When choosing a name for her project, Duke said it wasn’t easy. “I wanted a word. Just one word that was strong and spoke about helping and what it would do to stand up for what is right. ‘Protector,’ even though it’s a strong word, you can’t be a protector if people have already been victimized. You’ve failed. ‘Defender’ worked perfectly because you’re defending those who are currently going or have been through the victimization.” She has already had bracelets made which have her One Word inscribed on them, flanked on either side by a sunflower. “I chose pink and baby blue to signify the innocence of boys and girls. The sunflower is there because, with all the chaos that has been going on as of late, it shows that something beautiful can grow out of the darkness.”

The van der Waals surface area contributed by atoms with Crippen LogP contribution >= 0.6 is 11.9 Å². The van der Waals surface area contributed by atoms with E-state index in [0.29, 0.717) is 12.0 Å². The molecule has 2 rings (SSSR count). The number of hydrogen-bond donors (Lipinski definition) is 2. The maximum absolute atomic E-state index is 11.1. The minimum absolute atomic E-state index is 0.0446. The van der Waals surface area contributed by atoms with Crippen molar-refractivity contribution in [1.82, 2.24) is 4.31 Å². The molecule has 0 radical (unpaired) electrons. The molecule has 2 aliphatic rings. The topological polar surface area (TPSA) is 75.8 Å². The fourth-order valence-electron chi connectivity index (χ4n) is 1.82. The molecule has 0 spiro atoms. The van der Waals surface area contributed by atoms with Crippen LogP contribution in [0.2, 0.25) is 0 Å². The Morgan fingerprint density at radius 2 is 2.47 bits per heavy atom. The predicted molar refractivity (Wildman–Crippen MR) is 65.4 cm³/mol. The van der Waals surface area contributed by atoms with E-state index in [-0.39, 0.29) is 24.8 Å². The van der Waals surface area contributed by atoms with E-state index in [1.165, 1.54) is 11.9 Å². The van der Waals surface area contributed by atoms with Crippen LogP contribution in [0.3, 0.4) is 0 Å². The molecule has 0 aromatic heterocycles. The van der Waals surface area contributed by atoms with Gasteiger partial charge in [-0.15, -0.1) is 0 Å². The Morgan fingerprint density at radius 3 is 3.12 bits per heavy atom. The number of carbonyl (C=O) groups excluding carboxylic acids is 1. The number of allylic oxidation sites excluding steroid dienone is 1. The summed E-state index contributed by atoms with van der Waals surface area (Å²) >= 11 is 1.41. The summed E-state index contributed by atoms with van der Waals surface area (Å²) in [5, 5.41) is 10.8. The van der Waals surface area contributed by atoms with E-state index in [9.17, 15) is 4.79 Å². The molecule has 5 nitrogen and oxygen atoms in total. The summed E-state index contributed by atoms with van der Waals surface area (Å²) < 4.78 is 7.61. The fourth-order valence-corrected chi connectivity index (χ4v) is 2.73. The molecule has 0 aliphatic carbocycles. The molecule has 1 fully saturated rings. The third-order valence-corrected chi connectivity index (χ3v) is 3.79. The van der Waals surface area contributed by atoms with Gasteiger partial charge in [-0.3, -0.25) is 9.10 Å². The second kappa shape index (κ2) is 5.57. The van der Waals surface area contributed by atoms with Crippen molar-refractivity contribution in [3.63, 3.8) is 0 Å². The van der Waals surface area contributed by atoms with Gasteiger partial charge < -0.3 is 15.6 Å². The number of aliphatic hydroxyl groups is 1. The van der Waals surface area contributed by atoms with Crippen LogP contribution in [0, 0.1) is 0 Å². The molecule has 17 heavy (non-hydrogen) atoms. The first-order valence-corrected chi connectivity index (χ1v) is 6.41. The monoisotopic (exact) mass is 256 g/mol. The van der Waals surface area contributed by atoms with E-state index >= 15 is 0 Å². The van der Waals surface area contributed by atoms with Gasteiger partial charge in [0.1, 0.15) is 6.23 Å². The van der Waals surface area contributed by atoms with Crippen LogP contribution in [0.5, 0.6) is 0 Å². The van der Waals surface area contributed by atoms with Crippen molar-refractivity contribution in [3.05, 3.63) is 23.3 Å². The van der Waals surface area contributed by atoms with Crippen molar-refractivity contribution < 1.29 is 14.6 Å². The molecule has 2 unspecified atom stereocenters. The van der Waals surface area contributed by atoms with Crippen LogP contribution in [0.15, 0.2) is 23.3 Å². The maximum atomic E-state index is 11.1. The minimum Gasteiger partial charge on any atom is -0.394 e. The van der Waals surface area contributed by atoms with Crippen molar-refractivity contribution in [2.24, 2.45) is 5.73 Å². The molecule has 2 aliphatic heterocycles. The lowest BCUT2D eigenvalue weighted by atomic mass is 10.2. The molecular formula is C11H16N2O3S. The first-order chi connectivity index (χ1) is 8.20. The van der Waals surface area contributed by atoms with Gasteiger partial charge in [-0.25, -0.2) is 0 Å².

As mentioned above, Shannon was a victim of sexual abuse as a young girl. She can still recall this scene in all too vivid detail: the room in which it took place, how she was coaxed out of bed with Cheetos, what he said to her while the act was taking place and the aftermath. She was visibly shaken as she recounted the details but she said that she still has difficulty talking about what he actually did to her. Shannon said her attacker invoked her mother during the act saying, “this is how your mom likes it.” In a Facebook post she wrote, “Later, his mother went calling for me, as he rushed me and pushing, I was berated and confused. What had I done wrong? Why was I the one in trouble? I guess he was right, he does this to all the adults… it’s normal… so why do I feel like a piece of nothing?”